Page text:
3D Vaccine Spontaneously Assembles to Fight Cancer, Infectious Diseases

3D Vaccine Delays Tumor Growth in Mice

3D vaccine consists of many microsized, porous silica rods that spontaneously assemble into a haystack formation after being injected under the skin. Image taken with polychromatic scanning electron microscope.

Researchers have developed a new 3D vaccine that spontaneously assembles to provide a more effective way to harness the immune system to fight cancer as well as infectious diseases.

The vaccine spontaneously assembles into a scaffold once injected under the skin and is capable of recruiting, housing, and manipulating immune cells to generate a powerful immune response. The vaccine was recently found to be effective in delaying tumor growth in mice.

“This vaccine is a wonderful example of applying biomaterials to new questions and issues in medicine,” says David Mooney, Ph.D., a professor of bioengineering at Harvard University in the School of Engineering and Applied Sciences, whose lab developed the vaccine. The project was co-led by Jaeyun Kim, Ph.D. and Aileen Li, a doctoral student in the Mooney lab. Their findings were published in Nature Biotechnology.

Cancer vaccines

Cancer cells are generally ignored by the immune system. This is because—for the most part—they more closely resemble cells that belong in the body than pathogens, such as bacterial cells or viruses. The goal of cancer vaccines is to provoke the immune system to recognize cancer cells as foreign and attack them.

One way to do this is by manipulating dendritic cells, the coordinators of immune system behavior. Dendritic cells constantly patrol the body, sampling bits of protein found on the surface of cells or viruses called antigens. When a dendritic cell comes in contact with an antigen that it deems foreign, it carries it to the lymph nodes, where it instructs the rest of the immune system to attack anything in the body displaying that antigen.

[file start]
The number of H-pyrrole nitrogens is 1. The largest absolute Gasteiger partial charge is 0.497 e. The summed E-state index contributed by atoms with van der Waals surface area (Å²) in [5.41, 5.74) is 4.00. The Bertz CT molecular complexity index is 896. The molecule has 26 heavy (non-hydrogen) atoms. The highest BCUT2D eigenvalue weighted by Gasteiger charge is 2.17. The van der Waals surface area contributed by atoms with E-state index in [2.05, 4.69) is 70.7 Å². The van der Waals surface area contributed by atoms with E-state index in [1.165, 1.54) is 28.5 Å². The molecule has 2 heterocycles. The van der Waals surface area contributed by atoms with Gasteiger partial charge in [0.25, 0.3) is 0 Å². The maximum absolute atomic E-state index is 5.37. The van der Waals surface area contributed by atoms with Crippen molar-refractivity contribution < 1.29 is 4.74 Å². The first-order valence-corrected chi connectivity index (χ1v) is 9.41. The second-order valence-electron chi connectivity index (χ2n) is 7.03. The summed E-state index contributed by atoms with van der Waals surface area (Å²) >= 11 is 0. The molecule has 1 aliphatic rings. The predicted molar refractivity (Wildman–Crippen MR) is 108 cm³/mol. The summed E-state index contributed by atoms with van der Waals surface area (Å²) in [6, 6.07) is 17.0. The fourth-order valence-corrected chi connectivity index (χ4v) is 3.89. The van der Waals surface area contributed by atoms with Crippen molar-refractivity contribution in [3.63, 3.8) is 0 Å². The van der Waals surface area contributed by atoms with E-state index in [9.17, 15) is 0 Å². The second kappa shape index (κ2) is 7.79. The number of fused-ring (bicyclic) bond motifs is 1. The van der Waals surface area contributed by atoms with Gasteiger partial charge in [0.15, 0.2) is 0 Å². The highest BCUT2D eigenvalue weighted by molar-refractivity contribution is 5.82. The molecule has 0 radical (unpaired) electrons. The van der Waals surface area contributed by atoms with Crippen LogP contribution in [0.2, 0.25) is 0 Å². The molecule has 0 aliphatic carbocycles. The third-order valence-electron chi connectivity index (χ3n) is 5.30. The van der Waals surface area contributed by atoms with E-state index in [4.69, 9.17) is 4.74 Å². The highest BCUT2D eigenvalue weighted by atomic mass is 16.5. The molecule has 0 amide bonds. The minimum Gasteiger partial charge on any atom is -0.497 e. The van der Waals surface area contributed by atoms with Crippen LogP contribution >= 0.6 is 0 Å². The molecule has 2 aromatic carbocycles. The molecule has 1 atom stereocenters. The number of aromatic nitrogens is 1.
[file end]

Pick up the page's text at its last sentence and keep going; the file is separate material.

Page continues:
Though similar to healthy cells, cancer cells often display unique antigens on their surface, which can be exploited to develop cancer immunotherapies. For example, in dendritic cell therapy, white blood cells are removed from a patient’s blood, stimulated in the lab to turn into dendritic cells, and then incubated with an antigen that is specific to a patient’s tumor, along with other compounds to activate and mature the dendritic cells. These “programmed” cells are then injected back into the bloodstream with the hopes that they will travel to the lymph nodes and present the tumor antigen to the rest of the immune system cells.

Biomaterials boost immunity

While this approach has had some clinical success, in most cases, the immune response resulting from dendritic cell vaccines is short-lived and not robust enough to keep tumors at bay over the long run. In addition, cell therapies such as this, which require removing cells from patients and manipulating them in the lab, are costly and not easily regulated. To overcome these limitations, Mooney’s lab has been experimenting with a newer approach that involves reprogramming immune cells from inside the body using implantable biomaterials.

The idea is to introduce a biodegradable scaffold under the skin that temporarily creates an “infection-mimicking microenvironment”, capable of attracting, housing, and reprogramming millions of dendritic cells over a period of several weeks. In a 2009 paper published in Nature Materials, Mooney demonstrated that this could be achieved by loading a porous scaffold—about the size of a dime—with tumor antigen as well as a combination of biological and chemical components meant to attract and activate dendritic cells. Once implanted, the scaffold’s contents slowly diffused outward, recruiting a steady stream of dendritic cells, which temporarily sought residence inside the scaffold while being simultaneously exposed to tumor antigen and activating factors.